So now that we’ve discovered that your friends can tag you into one of the places where they’ve checked in, the question of validity arises.  In this application, a tag is (or appears to be) just as “official” as a check-in.  Once you are tagged in a post, your friend, other people who are tagged, and their friends can see this.  If they have their account totally “open” so that anyone can see their wall, then guess what?  Literally everyone can see this “check in.”  Nothing that you can change in your own privacy settings can prevent this.  This opens the door for mis-information to be spread around the world-wide web very quickly.  Obviously each user can un-tag themselves in any post that they can see- however it might be too late, the damage could already be done.

According to a recent article on MSNBC.com, a miffed co-worker or angry friend can “broadcast to everyone (including your boss) that you are in a coffee shop, museum or airport — even if you are sitting in your cubicle working. Even if you haven’t agreed to use Facebook’s location service. And even if you aren’t logged in to Facebook.”

This seems pretty frightening to me.  Imagine what could happen if this spirals out of control- here are some hypotheticals:

  • What would stop a Facebook Places user who opposes the current Administration from broadcasting odd, untrue, and possibly damaging things about our President?  Seemingly, nothing.
  • What would stop an angry ex-girlfriend/boyfriend from broadcasting malicious things to the world that could defame the character of the other half of that previous relationship?  Probably nothing.
  • What would stop a co-worker gunning for your position from broadcasting that you were out doing non-work related things during work hours?  Certainly not the weak-to-non-existent privacy settings that Facebook provides….

The point of this article is not to “slam” Facebook, because I think it is a great marketing platform for businesses, social circles, and Farmville fundamentalists alike.  The point of this is to make everyone aware of the frequently changing privacy settings- and that every single time a new feature is added, or changed, your privacy settings are compromised all over again, and in this case, some control is removed completely.  This seems ridiculously unfair and stands to cause problems that transfer over from the cyber world to the real world.

So now I’ll say… when predicting the winner of Facebook Places vs. Foursquare, I’d definitely have to say- overwhelmingly, Foursquare, for the win!  Facebook needs to get on it, fix the security settings, and fix the glitches.  Once that is done, they will be in top shape to compete against the surprising power of one of the newest additions to our savvy little social networking world.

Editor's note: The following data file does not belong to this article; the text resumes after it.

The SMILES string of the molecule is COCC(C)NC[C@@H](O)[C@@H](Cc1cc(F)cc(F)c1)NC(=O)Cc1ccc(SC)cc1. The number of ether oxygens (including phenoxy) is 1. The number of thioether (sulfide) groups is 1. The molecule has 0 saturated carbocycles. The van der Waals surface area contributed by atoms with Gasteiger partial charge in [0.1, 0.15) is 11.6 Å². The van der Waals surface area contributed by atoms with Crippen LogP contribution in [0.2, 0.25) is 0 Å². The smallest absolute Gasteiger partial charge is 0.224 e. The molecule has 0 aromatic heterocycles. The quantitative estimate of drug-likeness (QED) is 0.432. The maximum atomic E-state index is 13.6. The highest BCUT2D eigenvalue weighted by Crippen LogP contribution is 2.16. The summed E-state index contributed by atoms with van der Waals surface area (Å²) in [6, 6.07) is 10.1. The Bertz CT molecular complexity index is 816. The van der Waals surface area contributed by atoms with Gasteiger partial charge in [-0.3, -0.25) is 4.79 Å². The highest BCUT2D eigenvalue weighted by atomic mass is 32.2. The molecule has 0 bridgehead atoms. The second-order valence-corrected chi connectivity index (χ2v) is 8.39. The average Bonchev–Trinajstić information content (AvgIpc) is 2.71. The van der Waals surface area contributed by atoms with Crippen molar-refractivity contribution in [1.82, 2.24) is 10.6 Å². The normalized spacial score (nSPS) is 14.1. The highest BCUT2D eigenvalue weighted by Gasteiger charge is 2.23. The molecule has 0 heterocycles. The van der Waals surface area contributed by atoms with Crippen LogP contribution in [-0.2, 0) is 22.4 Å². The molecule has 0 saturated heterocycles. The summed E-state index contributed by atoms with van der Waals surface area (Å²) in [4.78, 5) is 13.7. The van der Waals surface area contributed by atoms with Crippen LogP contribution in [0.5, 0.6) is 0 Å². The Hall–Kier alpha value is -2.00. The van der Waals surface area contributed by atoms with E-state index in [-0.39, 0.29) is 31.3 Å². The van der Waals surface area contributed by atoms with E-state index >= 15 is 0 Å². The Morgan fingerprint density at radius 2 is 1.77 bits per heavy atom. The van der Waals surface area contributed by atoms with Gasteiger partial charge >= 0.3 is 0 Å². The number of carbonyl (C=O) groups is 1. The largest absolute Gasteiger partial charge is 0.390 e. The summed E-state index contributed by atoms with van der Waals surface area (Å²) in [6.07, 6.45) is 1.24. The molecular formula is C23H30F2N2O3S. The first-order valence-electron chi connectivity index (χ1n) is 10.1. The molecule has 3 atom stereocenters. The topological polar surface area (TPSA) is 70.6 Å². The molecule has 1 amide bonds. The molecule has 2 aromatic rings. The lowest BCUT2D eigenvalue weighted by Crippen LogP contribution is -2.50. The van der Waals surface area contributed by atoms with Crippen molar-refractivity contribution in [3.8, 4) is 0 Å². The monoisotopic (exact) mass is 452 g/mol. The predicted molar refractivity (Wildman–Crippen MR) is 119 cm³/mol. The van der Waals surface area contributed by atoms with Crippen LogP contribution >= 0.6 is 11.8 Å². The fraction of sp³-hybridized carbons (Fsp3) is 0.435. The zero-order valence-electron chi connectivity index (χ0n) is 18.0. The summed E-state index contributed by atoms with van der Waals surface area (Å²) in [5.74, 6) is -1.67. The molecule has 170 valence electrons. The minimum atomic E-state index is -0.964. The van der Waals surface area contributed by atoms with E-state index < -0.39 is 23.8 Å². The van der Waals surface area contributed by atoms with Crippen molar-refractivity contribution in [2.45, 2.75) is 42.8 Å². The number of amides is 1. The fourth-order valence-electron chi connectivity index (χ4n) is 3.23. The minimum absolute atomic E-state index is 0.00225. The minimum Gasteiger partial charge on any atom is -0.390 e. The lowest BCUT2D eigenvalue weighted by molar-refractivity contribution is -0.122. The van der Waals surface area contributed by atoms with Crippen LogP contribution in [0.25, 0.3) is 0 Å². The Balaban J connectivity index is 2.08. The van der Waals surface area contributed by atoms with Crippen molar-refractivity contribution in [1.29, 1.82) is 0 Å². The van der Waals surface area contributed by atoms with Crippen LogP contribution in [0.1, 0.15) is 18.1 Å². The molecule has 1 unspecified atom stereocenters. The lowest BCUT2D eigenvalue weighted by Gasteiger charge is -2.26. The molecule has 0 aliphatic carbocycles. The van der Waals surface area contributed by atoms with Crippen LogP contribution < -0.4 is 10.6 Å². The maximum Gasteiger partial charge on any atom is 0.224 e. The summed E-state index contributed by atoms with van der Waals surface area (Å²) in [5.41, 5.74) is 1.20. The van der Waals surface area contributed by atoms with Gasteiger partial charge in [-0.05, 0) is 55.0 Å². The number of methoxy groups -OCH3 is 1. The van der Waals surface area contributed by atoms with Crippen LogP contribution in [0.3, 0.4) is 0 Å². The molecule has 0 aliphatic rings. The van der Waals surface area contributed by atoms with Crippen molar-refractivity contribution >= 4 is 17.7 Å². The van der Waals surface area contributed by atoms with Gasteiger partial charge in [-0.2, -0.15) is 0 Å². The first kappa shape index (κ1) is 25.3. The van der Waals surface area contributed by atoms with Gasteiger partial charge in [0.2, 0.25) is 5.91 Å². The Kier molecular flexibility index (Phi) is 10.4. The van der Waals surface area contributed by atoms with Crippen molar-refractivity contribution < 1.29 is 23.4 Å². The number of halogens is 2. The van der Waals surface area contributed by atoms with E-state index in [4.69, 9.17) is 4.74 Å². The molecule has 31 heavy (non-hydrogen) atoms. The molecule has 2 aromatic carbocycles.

Written by Kristin

Marketing professional in Rochester, NY, with over 14 years of experience in the marketing and advertising field. Broad knowledge base with all forms of marketing, with critical understanding of search behavior, search engine marketing, and social media marketing.

  • Tom

    Great analysis Kristin. One thing that Foursquare is holding in their back pocket to differentiate is the “game” aspect. However, I really don’t find the mayorship/badge model incredibly compelling, and I think has the potential to get old if not for the most die hard users. They are coming out wit a redesign focused on these gaming aspects, so we’ll see.

    That said, to me the broad winner in this space will be the one that can consistently engage local businesses to pass on the value of the free marketing they are getting from users in the form of discounts, etc. Think about your workflow online these days before buying something – goole it find the price then buy. Or google for discount codes then buy. That could be essentially the future for this market – you don’t walk into a store until you know their location-based social network TBD discount. Foursquare has made some great headway with this recently, which definitely gives them the lead, however as you said the power of the marketing engine of Facebook has been demonstrated at least for the big brands… let’s see if they can take it local.

    • Yes, I totally agree, Tom. This could do wonders for retail businesses, restaurants, bars, and social media marketing. I think it could benefit other businesses (think corporate) from the inbound links gained from active user accounts (who earn badges and mayorships) linking back to their business sites. One could hope…. I’ll let you know how my experiment turns out 🙂 I also like how it ties in your twitter and facebook accounts really optimizing it with all of your social media. Very convenient.